The Six Core Values

The true secret to Wawa’s success, however, is that it lives its six core values, Stoeckel writes. The ESOP and concrete barriers are just two examples of Wawa’s core value of “valuing people.” Stoeckel also recounts numerous stories of how associates “delight customers,” from bringing a Thanksgiving dinner to a wheelchair-bound customer who would be alone for the holiday, to lending a $200 coffee pot to a customer when the store ran out of coffee-to-go boxes (the customer cared for an invalid spouse and usually bought a coffee-to-go box every morning). The Wawa Way is also filled with examples of how the company follows its remaining four core values: “embrace change,” such as the decision to add fuel to its business model; “do things right,” “do the right thing,” and “have a passion for winning.”

Any company will have ups and downs, and Stoeckel is candid about some mistakes the company has made – including a poorly thought-out strategy for adding fuel to the mix in the 1980s and some questionable products. Wawa continues to excite the passion of its customers, however, because as it moves through different strategies and decisions, it continues to remain true to its core values and traditions. This is a manual on delighting customers.

The Third Metric to Redefining Success

THRIVE

Don’t Judge Yourself; Don’t Judge Others

“The architecture of how we live our lives is badly in need of renovation and repair,” writes Arianna Huffington, founder of the media company the Huffington Post. “What we really value is out of sync with how we live our lives.” The reason, she argues in her new book called Thrive, is that success has come to be defined by two things: money and power.

To achieve money and power, men and women are living unsustainable, high-stressed, non-stop lives that physically destroy their bodies, leave little time for joy and reflection, and culminate in the realization that acquiring money and power is not the fulfilling quest of a life well lived. As former Merrill Lynch managing director Roseann Palmieri explains, “I’m at the table. I’ve made it. I’ve networked, I’ve clawed, I’ve said ‘yes,’ I’ve said ‘no,’ I’ve put in all this time and effort and I was underwhelmed. What I was getting back was not acceptable to me.”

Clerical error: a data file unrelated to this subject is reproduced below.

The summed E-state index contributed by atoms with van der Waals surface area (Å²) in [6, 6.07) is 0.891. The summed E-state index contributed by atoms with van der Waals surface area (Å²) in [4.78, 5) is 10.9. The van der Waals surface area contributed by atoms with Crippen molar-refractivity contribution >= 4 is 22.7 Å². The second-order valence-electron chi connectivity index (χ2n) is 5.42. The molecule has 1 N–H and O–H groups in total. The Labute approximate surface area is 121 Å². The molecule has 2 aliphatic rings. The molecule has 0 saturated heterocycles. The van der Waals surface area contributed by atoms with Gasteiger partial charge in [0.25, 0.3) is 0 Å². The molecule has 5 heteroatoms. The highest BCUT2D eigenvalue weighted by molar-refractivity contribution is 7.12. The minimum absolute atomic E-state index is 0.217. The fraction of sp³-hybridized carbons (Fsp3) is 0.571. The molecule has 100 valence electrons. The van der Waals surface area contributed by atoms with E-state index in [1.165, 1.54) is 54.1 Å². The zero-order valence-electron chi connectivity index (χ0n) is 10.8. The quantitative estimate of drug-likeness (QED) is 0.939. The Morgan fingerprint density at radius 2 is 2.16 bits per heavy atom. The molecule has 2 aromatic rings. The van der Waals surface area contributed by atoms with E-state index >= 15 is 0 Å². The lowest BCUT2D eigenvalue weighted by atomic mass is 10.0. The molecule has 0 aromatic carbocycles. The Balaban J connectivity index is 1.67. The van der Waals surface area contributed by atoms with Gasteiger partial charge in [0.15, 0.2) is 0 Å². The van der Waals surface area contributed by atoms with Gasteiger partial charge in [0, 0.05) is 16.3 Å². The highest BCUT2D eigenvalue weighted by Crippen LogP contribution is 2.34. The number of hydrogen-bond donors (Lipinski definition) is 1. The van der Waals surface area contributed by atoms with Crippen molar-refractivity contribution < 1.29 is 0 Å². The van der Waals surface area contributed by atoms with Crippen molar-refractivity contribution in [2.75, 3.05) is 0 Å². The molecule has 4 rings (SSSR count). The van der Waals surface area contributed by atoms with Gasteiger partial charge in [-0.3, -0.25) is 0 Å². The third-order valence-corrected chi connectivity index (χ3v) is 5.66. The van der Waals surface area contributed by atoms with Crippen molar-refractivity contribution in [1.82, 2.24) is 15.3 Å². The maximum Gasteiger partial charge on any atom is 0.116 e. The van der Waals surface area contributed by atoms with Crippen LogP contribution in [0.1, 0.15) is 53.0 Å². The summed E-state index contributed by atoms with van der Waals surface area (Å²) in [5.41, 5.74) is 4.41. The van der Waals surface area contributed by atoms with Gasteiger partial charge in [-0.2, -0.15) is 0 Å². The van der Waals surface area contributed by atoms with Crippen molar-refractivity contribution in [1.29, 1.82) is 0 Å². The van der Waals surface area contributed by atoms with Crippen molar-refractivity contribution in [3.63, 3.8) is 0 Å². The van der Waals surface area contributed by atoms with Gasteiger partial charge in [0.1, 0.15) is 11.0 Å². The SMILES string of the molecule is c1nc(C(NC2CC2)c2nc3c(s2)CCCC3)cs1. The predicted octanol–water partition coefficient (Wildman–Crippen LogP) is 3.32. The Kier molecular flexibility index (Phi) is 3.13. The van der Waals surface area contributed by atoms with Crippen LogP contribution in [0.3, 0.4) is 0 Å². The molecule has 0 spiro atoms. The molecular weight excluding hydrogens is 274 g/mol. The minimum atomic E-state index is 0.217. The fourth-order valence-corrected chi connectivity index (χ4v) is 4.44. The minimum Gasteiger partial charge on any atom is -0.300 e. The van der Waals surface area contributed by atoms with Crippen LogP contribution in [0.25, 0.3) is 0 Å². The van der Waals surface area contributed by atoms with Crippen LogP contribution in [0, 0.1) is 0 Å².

For Huffington, the current success metrics of money and power are only two legs of a three-legged stool. Without a “third metric” based on well-being, wisdom, wonder and giving, our lives, like the defective stool, topple over, she writes. In the early pages of her book, she presents a range of evidence, from alarming health statistics to stories of highly “successful” yet unsatisfied people who left their careers, that proves the adverse impact on both men and women of today’s high-stress quest for money and power.

Huffington believes the path to the third metric will be especially blazed by the career women who find the current metrics of successful “not acceptable.” “If we’re going to redefine what success means,” she writes, “if we are going to include a Third Metric to success, beyond money and power, it’s going to be women who will lead the way – and men, freed of the notion that the only road to success includes taking the Heart Attack Highway to Stress City, will gratefully join both at work and at home.”

The Shimmer of Rain

Having made the case that a third metric of success is vital, Huffington then explores in four inspiring, information-packed chapters how to bring “well-being,” “wisdom,” “wonder” and “giving” back into our lives. Huffington – who recalls how her mother, who never went to college, “would still preside over long sessions in our small kitchen in Athens discussing the principles and teachings of Greek Philosophy to help guide my sister, Agapi, and me in our decisions and in our choices” – weaves ancient and modern philosophy, academic research, and stories and quotes of successful people, from the world-renowned to the ordinary ladder-climbers who realize that the view from the top is not enough to make the journey worthwhile.